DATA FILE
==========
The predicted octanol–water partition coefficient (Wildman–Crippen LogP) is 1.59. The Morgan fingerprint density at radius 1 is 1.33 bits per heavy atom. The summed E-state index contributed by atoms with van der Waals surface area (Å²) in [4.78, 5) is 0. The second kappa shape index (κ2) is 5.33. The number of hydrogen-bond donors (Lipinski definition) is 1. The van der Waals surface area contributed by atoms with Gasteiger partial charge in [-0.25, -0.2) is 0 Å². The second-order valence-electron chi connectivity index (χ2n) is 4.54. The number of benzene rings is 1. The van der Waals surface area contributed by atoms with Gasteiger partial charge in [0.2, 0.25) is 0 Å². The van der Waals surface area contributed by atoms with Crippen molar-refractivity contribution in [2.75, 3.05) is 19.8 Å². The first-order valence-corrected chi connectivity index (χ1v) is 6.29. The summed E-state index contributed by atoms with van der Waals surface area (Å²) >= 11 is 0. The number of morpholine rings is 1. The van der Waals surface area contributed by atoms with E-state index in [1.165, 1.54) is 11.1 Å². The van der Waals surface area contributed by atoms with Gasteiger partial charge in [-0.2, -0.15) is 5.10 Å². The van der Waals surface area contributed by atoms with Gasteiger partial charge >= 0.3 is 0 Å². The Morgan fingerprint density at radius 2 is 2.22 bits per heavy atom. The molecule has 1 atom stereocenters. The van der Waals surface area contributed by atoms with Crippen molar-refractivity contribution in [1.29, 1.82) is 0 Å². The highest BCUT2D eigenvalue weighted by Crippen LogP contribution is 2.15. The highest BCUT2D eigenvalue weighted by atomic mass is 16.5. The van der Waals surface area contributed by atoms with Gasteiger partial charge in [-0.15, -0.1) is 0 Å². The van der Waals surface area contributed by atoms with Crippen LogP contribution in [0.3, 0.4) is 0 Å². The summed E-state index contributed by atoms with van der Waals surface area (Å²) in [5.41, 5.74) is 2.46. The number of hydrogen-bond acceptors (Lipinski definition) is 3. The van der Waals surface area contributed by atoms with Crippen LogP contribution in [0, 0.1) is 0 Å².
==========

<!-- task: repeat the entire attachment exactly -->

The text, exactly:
The predicted octanol–water partition coefficient (Wildman–Crippen LogP) is 1.59. The Morgan fingerprint density at radius 1 is 1.33 bits per heavy atom. The summed E-state index contributed by atoms with van der Waals surface area (Å²) in [4.78, 5) is 0. The second kappa shape index (κ2) is 5.33. The number of hydrogen-bond donors (Lipinski definition) is 1. The van der Waals surface area contributed by atoms with Gasteiger partial charge in [-0.25, -0.2) is 0 Å². The second-order valence-electron chi connectivity index (χ2n) is 4.54. The number of benzene rings is 1. The van der Waals surface area contributed by atoms with Gasteiger partial charge in [0.2, 0.25) is 0 Å². The van der Waals surface area contributed by atoms with Crippen molar-refractivity contribution in [2.75, 3.05) is 19.8 Å². The first-order valence-corrected chi connectivity index (χ1v) is 6.29. The summed E-state index contributed by atoms with van der Waals surface area (Å²) >= 11 is 0. The number of morpholine rings is 1. The van der Waals surface area contributed by atoms with E-state index in [1.165, 1.54) is 11.1 Å². The van der Waals surface area contributed by atoms with Gasteiger partial charge in [-0.2, -0.15) is 5.10 Å². The van der Waals surface area contributed by atoms with Gasteiger partial charge >= 0.3 is 0 Å². The Morgan fingerprint density at radius 2 is 2.22 bits per heavy atom. The molecule has 1 atom stereocenters. The van der Waals surface area contributed by atoms with Crippen molar-refractivity contribution in [1.29, 1.82) is 0 Å². The highest BCUT2D eigenvalue weighted by Crippen LogP contribution is 2.15. The highest BCUT2D eigenvalue weighted by atomic mass is 16.5. The van der Waals surface area contributed by atoms with Gasteiger partial charge in [-0.15, -0.1) is 0 Å². The van der Waals surface area contributed by atoms with Crippen LogP contribution in [0.3, 0.4) is 0 Å². The summed E-state index contributed by atoms with van der Waals surface area (Å²) in [5.41, 5.74) is 2.46. The number of hydrogen-bond acceptors (Lipinski definition) is 3. The van der Waals surface area contributed by atoms with Crippen LogP contribution in [0, 0.1) is 0 Å².